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Re^2: Maximum length of hash key ?

by AlfaProject (Beadle)
on Aug 19, 2012 at 16:37 UTC ( #988338=note: print w/ replies, xml ) Need Help??


in reply to Re: Maximum length of hash key ?
in thread Maximum length of hash key ?

My problem was to merge same hash values when their keys must be combined too.
For ex. %h=( a=>123, b=>123, c=>12);
the output will be :
%h =( "a;b"=>123 ,c=>12);
But because I wasn't sure about the allowed size of the key , I have used md5 hashes for keys. After that I used a temp hash of arrays to store different keys .
But nice to know that it's not limited , makes life much easier ;)


Comment on Re^2: Maximum length of hash key ?
Re^3: Maximum length of hash key ?
by Anonymous Monk on Aug 19, 2012 at 21:51 UTC
    For ex. %h=( a=>123, b=>123, c=>12); the output will be : %h =( "a;b"=>123 ,c=>12);
    ... sounds like an inverted list, to me.
    %h = { "123" => [ "a", "b" ], "12" => [ "c" ] };
Re^3: Maximum length of hash key ?
by Marshall (Prior) on Aug 20, 2012 at 08:11 UTC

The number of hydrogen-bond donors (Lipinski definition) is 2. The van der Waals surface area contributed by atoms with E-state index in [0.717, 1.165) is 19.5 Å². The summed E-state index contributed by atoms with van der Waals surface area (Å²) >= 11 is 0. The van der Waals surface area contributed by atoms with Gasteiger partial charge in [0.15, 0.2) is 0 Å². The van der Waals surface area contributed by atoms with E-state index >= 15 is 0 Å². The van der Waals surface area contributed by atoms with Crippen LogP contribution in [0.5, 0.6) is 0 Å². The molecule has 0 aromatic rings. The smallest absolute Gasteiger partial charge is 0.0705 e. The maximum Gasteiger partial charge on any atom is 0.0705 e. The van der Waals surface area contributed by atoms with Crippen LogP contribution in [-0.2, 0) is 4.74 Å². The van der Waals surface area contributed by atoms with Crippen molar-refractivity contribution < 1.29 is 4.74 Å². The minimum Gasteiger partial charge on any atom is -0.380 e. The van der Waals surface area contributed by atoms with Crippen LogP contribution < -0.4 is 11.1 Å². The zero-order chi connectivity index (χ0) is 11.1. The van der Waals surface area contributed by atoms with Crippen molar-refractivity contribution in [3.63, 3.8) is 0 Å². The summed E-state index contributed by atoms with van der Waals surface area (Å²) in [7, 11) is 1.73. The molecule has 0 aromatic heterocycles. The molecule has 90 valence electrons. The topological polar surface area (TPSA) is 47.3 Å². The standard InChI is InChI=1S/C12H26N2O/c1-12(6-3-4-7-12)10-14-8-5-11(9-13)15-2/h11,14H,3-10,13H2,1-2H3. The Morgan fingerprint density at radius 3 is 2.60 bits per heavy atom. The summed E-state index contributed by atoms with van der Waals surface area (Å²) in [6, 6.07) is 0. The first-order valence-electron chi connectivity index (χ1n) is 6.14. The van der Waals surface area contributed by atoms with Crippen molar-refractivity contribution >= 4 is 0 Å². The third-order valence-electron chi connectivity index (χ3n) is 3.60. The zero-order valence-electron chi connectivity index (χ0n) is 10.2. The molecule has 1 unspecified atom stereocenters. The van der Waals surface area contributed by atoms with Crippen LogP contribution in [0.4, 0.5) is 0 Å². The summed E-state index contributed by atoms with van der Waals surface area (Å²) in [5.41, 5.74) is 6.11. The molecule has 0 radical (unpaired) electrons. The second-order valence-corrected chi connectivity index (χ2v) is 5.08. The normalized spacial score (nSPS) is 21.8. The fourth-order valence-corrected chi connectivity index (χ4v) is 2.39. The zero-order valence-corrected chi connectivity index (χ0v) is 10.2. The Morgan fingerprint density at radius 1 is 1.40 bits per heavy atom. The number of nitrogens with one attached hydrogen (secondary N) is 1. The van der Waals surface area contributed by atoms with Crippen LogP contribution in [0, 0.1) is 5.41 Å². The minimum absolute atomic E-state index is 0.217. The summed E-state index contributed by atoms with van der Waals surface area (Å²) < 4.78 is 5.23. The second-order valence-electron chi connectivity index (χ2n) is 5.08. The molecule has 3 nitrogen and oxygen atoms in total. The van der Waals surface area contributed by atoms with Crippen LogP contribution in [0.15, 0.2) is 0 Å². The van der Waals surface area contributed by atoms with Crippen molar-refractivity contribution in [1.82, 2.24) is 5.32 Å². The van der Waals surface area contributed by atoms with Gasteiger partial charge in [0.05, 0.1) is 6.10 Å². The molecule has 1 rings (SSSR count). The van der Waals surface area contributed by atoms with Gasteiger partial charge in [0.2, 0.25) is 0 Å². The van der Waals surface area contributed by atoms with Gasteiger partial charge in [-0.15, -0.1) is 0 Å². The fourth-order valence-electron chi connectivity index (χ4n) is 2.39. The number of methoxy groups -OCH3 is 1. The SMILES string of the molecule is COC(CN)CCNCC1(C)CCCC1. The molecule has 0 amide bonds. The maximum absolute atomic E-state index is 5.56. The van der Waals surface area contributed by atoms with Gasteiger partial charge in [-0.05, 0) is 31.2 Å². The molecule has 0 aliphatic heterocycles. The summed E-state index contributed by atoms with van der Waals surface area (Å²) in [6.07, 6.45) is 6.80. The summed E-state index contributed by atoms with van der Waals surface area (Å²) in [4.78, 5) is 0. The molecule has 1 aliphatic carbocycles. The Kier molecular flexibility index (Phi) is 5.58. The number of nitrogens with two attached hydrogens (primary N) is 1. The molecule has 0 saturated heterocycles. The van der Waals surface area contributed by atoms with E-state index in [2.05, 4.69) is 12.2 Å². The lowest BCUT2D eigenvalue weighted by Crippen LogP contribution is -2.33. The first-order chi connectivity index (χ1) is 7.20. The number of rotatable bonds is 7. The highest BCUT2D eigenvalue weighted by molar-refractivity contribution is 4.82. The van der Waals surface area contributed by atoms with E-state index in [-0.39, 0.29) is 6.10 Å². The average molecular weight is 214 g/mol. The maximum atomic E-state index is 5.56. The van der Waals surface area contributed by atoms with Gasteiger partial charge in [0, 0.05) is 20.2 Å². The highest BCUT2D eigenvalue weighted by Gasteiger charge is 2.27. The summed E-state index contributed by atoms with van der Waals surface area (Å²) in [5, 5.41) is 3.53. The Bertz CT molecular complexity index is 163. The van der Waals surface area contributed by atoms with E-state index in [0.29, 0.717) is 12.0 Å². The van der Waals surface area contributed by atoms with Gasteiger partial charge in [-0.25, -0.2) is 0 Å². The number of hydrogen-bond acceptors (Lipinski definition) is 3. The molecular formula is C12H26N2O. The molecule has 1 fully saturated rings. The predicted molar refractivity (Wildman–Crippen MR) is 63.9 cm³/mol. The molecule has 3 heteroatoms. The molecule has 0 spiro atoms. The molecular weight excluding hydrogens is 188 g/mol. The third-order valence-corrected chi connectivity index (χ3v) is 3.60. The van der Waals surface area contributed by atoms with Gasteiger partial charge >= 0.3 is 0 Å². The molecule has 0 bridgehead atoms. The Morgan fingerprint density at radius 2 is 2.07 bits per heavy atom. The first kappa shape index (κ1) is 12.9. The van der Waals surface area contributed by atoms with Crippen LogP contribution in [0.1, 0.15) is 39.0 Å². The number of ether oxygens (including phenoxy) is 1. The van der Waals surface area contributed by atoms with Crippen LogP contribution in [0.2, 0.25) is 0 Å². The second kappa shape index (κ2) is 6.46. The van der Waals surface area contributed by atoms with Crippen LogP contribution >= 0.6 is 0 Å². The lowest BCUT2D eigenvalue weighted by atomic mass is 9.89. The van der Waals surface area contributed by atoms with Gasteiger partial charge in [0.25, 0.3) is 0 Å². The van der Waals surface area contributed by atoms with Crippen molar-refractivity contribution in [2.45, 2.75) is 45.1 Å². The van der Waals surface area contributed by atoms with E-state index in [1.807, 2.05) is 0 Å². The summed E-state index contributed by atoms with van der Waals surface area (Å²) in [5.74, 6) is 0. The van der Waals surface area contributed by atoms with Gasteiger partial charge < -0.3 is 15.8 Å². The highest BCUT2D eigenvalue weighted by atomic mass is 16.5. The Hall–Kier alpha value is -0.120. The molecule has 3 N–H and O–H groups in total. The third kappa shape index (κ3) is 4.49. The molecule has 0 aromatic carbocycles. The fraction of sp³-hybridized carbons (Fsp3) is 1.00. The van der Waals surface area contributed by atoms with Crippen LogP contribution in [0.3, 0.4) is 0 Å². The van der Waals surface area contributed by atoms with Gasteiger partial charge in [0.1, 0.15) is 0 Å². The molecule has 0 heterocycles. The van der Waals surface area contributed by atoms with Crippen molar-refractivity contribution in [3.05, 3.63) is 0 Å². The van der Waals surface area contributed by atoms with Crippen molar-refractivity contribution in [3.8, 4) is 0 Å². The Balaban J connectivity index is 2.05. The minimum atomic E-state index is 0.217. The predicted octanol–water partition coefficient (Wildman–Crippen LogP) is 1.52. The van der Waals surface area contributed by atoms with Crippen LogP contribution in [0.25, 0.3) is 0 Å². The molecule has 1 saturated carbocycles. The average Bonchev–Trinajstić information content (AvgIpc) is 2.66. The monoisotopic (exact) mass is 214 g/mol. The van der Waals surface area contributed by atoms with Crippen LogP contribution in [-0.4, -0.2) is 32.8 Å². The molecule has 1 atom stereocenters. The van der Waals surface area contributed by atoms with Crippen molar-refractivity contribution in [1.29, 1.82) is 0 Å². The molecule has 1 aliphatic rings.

Is this going in the right direction for you?
    Sounds like you just need a HoA (Hash of Array).
    #!/usr/bin/perl -w use strict; use Data::Dump qw(pp); my %h=( a=>123, b=>123, c=>12); print pp \%h; #{ a => 123, b => 123, c => 12 } print "\n"; # Access each key's value in the %h hash... # # Each "new key" in the reversed hash is a # unique value from the %h hash, i.e., $hash{$key} # # But each one of these new "keys" can contain # multiple values, so that means that the # reversed hash has to be a more complex data # structure, a hash of pointers to array... # # Each one of the keys of the "reversed hash" is # a value from the original hash. They now become keys # of that "reversed hash" and they have as a value, # a reference to an array of the keys of the original hash. my %reversed; foreach my $key (keys %h) { # the value of $h{$key} is the new key # could have been: # my $new_key = $h{$key}; # push @{$reversed{$new_key}}, $key; # but this is the same... push @{$reversed{$h{$key}}}, $key; } print pp \%reversed; #{ 12 => ["c"], 123 => ["a", "b"] } print "\n"; __END__ { a => 123, b => 123, c => 12 } { 12 => ["c"], 123 => ["a", "b"] }
    Update: We are very far from needing MD5 keys. I am responding to your clarification of what you want for the output. Please respond to my post with other details if I didn't get it right...And I don't see that this has to do with maximum key length (which is pretty much unlimited).

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